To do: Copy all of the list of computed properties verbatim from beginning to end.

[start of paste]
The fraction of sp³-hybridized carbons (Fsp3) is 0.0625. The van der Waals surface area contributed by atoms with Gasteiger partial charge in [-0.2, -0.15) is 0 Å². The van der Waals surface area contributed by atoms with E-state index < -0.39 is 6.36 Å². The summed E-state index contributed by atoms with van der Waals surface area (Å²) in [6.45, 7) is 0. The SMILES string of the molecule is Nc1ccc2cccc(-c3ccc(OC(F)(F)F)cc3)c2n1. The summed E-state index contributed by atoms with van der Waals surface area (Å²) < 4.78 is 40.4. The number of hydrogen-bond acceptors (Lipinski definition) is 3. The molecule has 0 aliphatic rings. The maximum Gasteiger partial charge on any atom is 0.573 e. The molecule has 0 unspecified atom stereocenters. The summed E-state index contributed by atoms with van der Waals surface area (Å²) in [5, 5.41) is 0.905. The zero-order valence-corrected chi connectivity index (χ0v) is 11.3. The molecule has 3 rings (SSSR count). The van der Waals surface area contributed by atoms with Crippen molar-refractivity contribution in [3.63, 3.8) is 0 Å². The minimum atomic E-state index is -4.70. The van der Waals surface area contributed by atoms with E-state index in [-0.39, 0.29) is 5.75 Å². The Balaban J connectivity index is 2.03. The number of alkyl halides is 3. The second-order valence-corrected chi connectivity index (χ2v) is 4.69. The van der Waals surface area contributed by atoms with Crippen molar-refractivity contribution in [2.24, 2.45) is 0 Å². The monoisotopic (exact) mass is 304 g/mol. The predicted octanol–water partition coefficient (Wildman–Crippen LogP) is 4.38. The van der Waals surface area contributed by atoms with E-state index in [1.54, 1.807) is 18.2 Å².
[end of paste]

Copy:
The fraction of sp³-hybridized carbons (Fsp3) is 0.0625. The van der Waals surface area contributed by atoms with Gasteiger partial charge in [-0.2, -0.15) is 0 Å². The van der Waals surface area contributed by atoms with E-state index < -0.39 is 6.36 Å². The summed E-state index contributed by atoms with van der Waals surface area (Å²) in [6.45, 7) is 0. The SMILES string of the molecule is Nc1ccc2cccc(-c3ccc(OC(F)(F)F)cc3)c2n1. The summed E-state index contributed by atoms with van der Waals surface area (Å²) < 4.78 is 40.4. The number of hydrogen-bond acceptors (Lipinski definition) is 3. The molecule has 0 aliphatic rings. The maximum Gasteiger partial charge on any atom is 0.573 e. The molecule has 0 unspecified atom stereocenters. The summed E-state index contributed by atoms with van der Waals surface area (Å²) in [5, 5.41) is 0.905. The zero-order valence-corrected chi connectivity index (χ0v) is 11.3. The molecule has 3 rings (SSSR count). The van der Waals surface area contributed by atoms with Crippen molar-refractivity contribution in [3.63, 3.8) is 0 Å². The minimum atomic E-state index is -4.70. The van der Waals surface area contributed by atoms with E-state index in [-0.39, 0.29) is 5.75 Å². The Balaban J connectivity index is 2.03. The number of alkyl halides is 3. The second-order valence-corrected chi connectivity index (χ2v) is 4.69. The van der Waals surface area contributed by atoms with Crippen molar-refractivity contribution in [2.24, 2.45) is 0 Å². The monoisotopic (exact) mass is 304 g/mol. The predicted octanol–water partition coefficient (Wildman–Crippen LogP) is 4.38. The van der Waals surface area contributed by atoms with E-state index in [1.54, 1.807) is 18.2 Å².